3/4 Jacobs; Octavia Butler, Kindred (1988)
Walter Benn Michaels, “You who never was there? Slavery and the New Historicism, Deconstruction and the Holocaust”, in Hilene Flanzbaum (ed.), The Americanization of the Holocaust (Baltimore, MD: The Johns Hopkins University Press, 1999), pp. 181-97: seminar shelf
Dominick LaCapra, “Trauma, Absence, Loss,” Critical Inquiry, 25 (Summer 1999), pp. 696-727: seminar shelf
Vietnam War Narratives
24/4 Michael Herr, Dispatches (1977);
Kali Tal, Worlds of Hurt: Reading the Literatures of Trauma (1996), Chapter Four: “Between the Lines: Reading the Vietnam War,” http://freshmonsters.com/kalital/Text/Worlds/Chap4.html
1/5 LABOR DAY HOLIDAY
8/5 Herr; Le Ly Hayslip, Child of War, Woman of Peace (1993), Part Three, ‘Taking the Long Road Back.’
Marita Sturken, “The Remembering of Forgetting: Recovered Memory and the Question of Experience,” Social Text, 57 (Winter 1998),103-25:
Native American Genocide: Another Holocaust?
22/5 Representations of the Wounded Knee Massacre:
Charles Alexander Eastman (Ohiyesa), from From the Deep Woods to Civilization (1936), Chapter Seven: “The Ghost Dance War”; Dee Brown, from Bury My Heart at Wounded Knee (1971), “Introduction” and Chapter Nineteen, “Wounded Knee”;
STUDENT PRESENTATIONS: American Indian Movement activism
29/5 Leslie Marmon Silko, Ceremony (1977);
Elizabeth Cook-Lynn, from Why I Can’t Read Wallace Stegner and Other Essays (1996), Chapter One: “Wounded Knee, 1973” AND Chapter Seven, “The Relationship of a Writer to the Past: Art, a Literary Principle, and the Need to Narrate”: seminar shelf.
12/6 Silko; Hartwig Isernhagen, “Mourning as a Creative Strategy: The Native American Renaissance and the Reconstruction of Home as a Type of Diaspora,” in Harald Zapf & Klaus Lösch, (ed.), Cultural Encounters in the New World (Tubingen: Gunter Narr, 2003), pp. 281-99: seminar shelf.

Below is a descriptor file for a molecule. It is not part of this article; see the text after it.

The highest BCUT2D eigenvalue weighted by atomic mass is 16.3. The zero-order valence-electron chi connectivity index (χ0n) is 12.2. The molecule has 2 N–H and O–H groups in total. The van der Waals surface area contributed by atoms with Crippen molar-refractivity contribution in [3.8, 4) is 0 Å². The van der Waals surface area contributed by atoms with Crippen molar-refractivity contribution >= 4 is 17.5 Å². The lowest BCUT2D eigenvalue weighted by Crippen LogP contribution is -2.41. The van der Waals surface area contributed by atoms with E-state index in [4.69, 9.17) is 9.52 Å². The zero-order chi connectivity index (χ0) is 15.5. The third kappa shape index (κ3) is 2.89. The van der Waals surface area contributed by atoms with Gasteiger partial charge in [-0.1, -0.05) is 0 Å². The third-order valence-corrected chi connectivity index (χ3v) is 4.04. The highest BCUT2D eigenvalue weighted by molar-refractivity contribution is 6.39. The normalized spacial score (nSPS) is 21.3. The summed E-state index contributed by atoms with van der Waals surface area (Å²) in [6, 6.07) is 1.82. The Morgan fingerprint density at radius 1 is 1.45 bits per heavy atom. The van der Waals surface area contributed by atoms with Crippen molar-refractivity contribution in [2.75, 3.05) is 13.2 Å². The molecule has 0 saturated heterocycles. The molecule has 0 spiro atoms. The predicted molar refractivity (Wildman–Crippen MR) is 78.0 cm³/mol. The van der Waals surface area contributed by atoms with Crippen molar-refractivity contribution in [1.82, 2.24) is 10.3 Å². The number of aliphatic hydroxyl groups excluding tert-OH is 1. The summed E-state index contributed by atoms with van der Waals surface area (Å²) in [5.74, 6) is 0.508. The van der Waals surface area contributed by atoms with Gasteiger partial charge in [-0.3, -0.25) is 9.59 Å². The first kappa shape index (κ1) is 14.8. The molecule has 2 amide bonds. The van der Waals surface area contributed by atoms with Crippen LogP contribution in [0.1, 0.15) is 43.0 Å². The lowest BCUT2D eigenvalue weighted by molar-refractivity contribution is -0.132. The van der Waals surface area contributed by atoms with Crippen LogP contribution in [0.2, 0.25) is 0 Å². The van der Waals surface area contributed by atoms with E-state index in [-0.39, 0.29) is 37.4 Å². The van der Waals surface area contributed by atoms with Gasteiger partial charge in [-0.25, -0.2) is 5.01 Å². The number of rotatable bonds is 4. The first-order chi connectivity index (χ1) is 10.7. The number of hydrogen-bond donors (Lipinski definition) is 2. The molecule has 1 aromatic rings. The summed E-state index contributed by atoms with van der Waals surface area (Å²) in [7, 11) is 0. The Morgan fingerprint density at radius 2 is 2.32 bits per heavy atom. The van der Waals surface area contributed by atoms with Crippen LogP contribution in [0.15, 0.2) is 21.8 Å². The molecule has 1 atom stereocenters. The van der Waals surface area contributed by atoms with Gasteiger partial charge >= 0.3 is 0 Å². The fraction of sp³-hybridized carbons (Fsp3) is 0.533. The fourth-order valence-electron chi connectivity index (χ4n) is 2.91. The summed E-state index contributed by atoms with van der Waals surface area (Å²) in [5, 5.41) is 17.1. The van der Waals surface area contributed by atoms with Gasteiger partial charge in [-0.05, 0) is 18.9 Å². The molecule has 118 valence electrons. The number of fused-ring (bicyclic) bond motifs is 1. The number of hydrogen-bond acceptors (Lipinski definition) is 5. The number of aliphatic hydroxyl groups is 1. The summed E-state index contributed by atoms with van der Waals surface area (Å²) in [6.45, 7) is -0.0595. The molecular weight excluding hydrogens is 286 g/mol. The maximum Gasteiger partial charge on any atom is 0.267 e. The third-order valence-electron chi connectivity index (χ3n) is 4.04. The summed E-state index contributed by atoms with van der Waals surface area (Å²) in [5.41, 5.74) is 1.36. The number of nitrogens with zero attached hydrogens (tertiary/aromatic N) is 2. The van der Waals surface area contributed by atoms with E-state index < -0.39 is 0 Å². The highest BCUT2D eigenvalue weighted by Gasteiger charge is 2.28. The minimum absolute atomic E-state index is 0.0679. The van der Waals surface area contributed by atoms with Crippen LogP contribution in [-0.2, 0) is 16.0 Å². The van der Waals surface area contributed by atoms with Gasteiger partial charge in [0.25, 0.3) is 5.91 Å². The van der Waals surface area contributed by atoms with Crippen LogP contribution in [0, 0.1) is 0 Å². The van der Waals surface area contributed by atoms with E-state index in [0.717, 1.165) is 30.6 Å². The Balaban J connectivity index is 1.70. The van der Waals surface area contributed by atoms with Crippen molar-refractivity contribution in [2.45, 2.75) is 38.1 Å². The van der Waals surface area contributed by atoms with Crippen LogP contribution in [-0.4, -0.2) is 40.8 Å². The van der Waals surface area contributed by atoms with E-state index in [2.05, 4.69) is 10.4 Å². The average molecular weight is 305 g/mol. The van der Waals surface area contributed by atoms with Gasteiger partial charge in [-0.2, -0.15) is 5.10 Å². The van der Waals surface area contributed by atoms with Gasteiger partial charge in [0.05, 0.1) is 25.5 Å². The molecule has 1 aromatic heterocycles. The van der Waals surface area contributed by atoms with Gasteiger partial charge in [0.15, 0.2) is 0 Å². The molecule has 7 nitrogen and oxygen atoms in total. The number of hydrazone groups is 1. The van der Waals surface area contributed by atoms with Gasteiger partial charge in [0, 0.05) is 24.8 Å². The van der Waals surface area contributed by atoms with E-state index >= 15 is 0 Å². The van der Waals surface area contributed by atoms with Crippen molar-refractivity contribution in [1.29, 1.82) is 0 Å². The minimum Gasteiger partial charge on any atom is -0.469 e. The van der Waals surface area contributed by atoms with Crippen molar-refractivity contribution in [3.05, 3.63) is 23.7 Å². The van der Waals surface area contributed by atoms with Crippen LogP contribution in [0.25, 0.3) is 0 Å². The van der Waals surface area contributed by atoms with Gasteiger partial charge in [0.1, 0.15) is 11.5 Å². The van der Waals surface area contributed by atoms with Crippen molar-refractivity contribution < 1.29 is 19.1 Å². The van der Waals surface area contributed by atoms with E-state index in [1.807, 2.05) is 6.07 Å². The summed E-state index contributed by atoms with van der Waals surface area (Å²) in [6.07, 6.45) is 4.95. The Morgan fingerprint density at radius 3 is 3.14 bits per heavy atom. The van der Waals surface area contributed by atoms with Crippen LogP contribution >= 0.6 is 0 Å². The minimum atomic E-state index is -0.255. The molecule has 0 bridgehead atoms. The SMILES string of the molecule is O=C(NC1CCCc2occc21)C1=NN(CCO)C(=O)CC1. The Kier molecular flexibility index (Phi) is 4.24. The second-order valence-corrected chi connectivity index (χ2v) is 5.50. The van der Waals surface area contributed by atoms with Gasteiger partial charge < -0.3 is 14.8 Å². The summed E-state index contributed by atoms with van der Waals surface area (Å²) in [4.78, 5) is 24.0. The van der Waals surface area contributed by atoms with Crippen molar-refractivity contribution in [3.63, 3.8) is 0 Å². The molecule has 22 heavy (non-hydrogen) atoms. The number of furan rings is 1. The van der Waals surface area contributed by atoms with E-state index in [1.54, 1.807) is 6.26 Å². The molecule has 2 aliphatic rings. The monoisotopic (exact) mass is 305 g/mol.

19/6 Conclusion: Silko; Freud; Derrida; LaCapra.
Kali Tal, Worlds of Hurt: Reading the Literatures of Trauma (1996)
Anne Whitehead, Traumatic Fiction (2004)
Leigh Gilmore, The Limits of Autobiography: Trauma and Testimony (2001)
Suzette Henke, Shattered Subjects: Trauma and Testimony in Women’s Life-Writing (2000)
Elaine Scarry, The Body in Pain (1985)
Stefan Maechler, The Wilkomirski Affair: A Study in Biographical Truth (2000)
Michael Rothberg, Traumatic Realism: The Demands of Holocaust Representation
James E. Young, At Memory's Edge : After Images of the Holocaust in Contemporary Art and Architecture (2000)
James E. Young, Writing and Rewriting the Holocaust : Narrative and the Consequences of Interpretation (Indiana University Press,1990)
Marianne Hirsch, Teaching the Representation of the Holocaust (2004)
Lawrence Langer, The Holocaust and the Literary Imagination (1975)
---, The Age of Atrocity : Death in Modern Literature (1978)
---, Admitting the Holocaust : Collected Essays (1995)
VIETNAM WAR TRAUMA
Nancy K. Miller and Jason Tougaw, eds. Extremities : Trauma, Testimony, and Community (2002)
Paul Fussell, The Great War and Modern Memory (1977)
James Freeman, ed. Hearts of Sorrow : Vietnamese-American Lives (1989)
Jeffrey Walsh, American War Literature: 1914 to Vietnam (1983)
NATIVE AMERICAN TRAUMA
David E. Stannard, Native American Holocaust: The Conquest of the New World (1993)
Paula Gunn Allen, The Sacred Hoop (1992)
Paula Gunn Allen, Off the Reservation (1999)